|Victim's families file lawsuits on First Air crash at CYRB Resolute Bay, Nunavut|
Five lawsuits have been filed in Nunavut courts following the August 2011 crash of a First Air 737 near Resolute Bay, Nunavut. Families of a number of the crash victims are suing First Air, Nav Canada and the Department of National Defence (DND). The families of the First Air flight attendants and the pilot and co-pilot, who all died in the crash, have also filed suit. And First Air is suing DND and Nav Canada. The various suits allege DND and Nav Canada were negligent in the operation of air traffic control at CYRB at the time of the crash. A military exercise, Operation Nanook, was getting underway at the time of the crash
The Canadian Transportation Safety Board released a progress report (Jan 5/12) on their investigation into the crash of First Air Boeing 737-200 C-GNWN at Resolute Bay, Nunavut on August 20, 2011. CBC News story here. On April 5, 2013, the TSB told CBC News that they have a draft final report on the crash prepared, but that it will be some time before the final report is complete and released. The final report was released on March 25, 2014. More detail on the report and links are available here.
The plane crashed on approach to CYFB, the Resolute Bay airport. Fifiteen people were aboard, including a crew of 4. Twelve died in the crash, including all of the First Air crew members. Three passengers were medevaced to hospital in Iqaluit, Nunavut, from which they were sent on for further treatment to Ottawa, with non-life threatening injuries. Members of the Canadian Forces who were in Resolute for Operation Nanook, along with local volunteer firefighters, were involved in the rescue of the survivors.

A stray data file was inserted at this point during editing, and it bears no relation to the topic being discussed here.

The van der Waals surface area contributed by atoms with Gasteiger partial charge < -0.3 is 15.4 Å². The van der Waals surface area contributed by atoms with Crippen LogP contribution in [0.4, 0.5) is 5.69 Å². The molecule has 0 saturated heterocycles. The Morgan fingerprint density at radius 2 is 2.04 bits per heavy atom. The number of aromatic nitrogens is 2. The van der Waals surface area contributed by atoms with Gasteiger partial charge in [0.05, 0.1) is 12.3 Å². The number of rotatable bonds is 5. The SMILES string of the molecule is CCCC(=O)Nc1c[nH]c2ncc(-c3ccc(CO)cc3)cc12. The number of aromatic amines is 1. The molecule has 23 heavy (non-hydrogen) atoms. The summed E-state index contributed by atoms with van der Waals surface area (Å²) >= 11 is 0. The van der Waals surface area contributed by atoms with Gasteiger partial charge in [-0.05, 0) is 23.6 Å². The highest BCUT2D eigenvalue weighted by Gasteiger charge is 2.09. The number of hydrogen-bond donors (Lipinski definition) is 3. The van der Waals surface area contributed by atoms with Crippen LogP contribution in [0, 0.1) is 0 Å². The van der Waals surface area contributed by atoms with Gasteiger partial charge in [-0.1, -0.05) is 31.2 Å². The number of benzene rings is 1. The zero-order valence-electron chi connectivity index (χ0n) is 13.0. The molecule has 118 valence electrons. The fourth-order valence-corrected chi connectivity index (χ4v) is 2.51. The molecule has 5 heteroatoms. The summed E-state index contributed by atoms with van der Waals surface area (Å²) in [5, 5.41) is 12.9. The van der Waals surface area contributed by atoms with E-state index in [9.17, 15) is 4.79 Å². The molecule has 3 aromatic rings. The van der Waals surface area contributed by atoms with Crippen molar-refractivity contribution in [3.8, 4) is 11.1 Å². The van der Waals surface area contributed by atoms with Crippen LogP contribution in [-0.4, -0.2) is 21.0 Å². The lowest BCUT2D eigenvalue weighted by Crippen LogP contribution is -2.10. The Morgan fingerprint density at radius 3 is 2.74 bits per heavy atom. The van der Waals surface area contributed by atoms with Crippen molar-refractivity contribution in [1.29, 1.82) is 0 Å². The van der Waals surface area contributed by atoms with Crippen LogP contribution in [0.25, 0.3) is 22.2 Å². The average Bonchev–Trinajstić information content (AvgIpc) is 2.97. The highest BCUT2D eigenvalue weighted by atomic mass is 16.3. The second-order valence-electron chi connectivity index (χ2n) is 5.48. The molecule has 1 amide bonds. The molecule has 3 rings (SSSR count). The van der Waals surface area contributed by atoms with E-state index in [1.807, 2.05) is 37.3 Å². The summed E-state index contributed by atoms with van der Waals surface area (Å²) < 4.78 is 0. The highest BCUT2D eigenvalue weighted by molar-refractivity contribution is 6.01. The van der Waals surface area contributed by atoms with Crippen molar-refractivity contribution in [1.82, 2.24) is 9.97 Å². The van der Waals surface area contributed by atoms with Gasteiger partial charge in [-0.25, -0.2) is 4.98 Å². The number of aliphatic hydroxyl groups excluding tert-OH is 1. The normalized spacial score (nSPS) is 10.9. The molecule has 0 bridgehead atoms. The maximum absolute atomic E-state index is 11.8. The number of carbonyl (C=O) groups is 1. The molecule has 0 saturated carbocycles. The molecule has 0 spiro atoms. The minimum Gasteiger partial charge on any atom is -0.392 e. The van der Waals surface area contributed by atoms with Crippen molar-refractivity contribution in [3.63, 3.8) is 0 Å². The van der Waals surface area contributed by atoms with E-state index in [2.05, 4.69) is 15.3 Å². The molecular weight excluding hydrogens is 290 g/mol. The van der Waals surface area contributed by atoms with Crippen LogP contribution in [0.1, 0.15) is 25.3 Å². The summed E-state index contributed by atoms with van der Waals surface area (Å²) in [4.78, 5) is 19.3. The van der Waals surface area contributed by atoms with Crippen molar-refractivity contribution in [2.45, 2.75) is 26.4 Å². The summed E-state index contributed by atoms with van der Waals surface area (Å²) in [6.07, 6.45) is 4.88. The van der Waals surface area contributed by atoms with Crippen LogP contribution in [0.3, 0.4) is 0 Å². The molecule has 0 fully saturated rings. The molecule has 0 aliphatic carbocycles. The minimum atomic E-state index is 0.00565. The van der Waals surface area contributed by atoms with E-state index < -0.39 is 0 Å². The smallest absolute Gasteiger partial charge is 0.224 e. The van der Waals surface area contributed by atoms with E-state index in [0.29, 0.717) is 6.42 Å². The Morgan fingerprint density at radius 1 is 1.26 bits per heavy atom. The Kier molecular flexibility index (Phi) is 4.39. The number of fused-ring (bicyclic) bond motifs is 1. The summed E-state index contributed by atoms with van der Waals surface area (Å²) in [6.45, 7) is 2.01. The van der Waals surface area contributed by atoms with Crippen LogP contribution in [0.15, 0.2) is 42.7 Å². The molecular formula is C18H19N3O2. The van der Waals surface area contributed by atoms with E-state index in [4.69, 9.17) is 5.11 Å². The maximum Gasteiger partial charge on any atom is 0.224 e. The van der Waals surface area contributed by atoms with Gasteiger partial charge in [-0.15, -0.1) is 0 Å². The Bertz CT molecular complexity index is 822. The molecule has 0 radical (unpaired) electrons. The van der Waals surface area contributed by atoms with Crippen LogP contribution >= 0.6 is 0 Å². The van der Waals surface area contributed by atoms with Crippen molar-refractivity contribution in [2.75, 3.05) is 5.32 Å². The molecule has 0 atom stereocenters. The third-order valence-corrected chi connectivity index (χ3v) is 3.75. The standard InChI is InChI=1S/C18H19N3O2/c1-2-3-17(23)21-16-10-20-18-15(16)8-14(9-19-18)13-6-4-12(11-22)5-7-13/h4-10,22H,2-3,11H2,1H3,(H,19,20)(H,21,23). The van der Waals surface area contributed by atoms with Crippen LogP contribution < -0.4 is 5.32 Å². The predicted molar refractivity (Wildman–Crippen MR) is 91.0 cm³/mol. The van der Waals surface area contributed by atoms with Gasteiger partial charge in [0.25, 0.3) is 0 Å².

A number of the those who died in the crash were employees of Aziz Kerhaj, owner of the South Camp Inn in Resolute. Aziz and his wife also lost a granddaughter in crash.
Crash survivor Michelle Willamson told her story of what happened that day to CBC's The National. Video and transcript here.
Pilots and airlines in Yellowknife, where the flight originated, held a memorial fly-by a few days after the accident. The video is here. You'll see Buffalo Airways DC-3, DC-4, C-46; a Dehavilland Buffalo, Twin Otters, DASH 7 and 8, Beech 18, Dornier 228, and others. The fly-by finishes with a Canadian North B737.
The original CBC News story from August 20, 2011 is here.
Some photos, IFR approach plate and other information regarding conditions (METAR CYRB) at the time are available in the Aviation Herald article here.
There is also an extensive pilots discussion thread available at AvCanada, including IFR approach chart information.
|Last Updated on Wednesday, 20 August 2014 20:51|